Emerging Artists | Julie Davis

Painted with love

Julie Davis, The Off-Season, oil, 9 x 12.

Julie Davis, The Off-Season, oil, 9 x 12.

This story was featured in the September 2017 issue of Southwest Art magazine. Get the Southwest Art  September 2017 print issue or digital download now–then subscribe to Southwest Art and never miss another story.

Texas native Julie Davis recalls looking out at the vast skies and western landscapes around her as a child and feeling very small, but not in a trivial or irrelevant way. In fact, she felt like she was a part of it all. “Knowing that it was all by design has always seemed inspiring and magical,” says the plein-air artist. “I’m very reverent when I paint outside.”

When she first started painting 10 years ago, Davis had already cultivated interests in photography and drawing. She had also earned degrees in education and law, though she never embarked on a career in those fields. As the dedicated mother of three daughters, she made herself available as often as possible for them, and she practiced her black-and-white photography skills by snapping pictures of them. By the time she signed up for her first lessons in oil painting in 2007, she had developed a strong eye for value and composition.

Today, on her canvases, the Austin artist brings touches of glory to humble landscapes and tumbledown structures around central and western Texas, celebrating everything from an old feed mill in Marfa to a shuttered Waco storefront. “I find myself driving by them, wondering what a building used to be, why it was closed down, and what it will be next,” says Davis. From the very start, the artist took careful notice of trees, too. “I knew that if I didn’t tackle them right away, I’d never be a landscape painter, because they’re everywhere here,” she says. “I love how lyrical you can be with them with your brushwork. They’re all individual, like figures within the landscape.”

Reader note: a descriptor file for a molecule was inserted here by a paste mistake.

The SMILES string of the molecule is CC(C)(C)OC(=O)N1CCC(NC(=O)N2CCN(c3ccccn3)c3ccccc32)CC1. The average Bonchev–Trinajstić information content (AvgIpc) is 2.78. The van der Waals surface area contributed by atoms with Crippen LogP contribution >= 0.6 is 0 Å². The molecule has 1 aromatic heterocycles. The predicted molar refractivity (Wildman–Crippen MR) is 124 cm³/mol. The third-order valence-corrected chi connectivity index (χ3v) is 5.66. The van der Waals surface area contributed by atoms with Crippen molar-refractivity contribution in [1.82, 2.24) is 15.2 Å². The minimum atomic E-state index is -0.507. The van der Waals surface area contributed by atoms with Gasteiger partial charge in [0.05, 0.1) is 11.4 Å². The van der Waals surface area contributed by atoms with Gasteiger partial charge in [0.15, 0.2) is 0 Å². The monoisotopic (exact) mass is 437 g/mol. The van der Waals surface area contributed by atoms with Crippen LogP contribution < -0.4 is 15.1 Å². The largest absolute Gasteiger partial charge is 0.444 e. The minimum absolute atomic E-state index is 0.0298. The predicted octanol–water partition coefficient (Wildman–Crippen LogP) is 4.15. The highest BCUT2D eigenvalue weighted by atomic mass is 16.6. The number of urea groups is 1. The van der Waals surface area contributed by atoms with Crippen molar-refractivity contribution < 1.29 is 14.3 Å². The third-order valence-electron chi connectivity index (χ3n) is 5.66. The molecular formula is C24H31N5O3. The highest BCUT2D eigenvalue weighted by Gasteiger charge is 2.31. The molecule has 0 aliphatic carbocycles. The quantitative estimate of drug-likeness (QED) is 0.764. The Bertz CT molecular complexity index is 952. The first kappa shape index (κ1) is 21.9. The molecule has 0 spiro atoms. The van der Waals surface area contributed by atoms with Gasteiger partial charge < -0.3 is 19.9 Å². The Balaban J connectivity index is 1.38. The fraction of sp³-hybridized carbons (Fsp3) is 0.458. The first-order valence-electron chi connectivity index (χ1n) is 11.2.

This fall Davis’ work appears in the American Women Artists’ national juried exhibition. She judges the Kerrville Outdoor Painters’ Event in October and returns in November to teach her first painting workshop there. That feels affirming, says Davis. “I definitely have my goals,” she adds. “In the last year and a half, I’ve felt permission to be in the studio more, and I feel really good about that. Plein-air painting is my first love; it’s what brings everything I have together—drawing skills, photography, my love of nature—but in the studio, I can slow down, really think about what I’m doing, be more academic, and refine my skills.” —Kim Agricola

representation
Davis Gallery, Austin, TX, and www.juliedavisstudio.com.

This story was featured in the September 2017 issue of Southwest Art magazine. Get the Southwest Art  September 2017 print issue or digital download now–then subscribe to Southwest Art and never miss another story.

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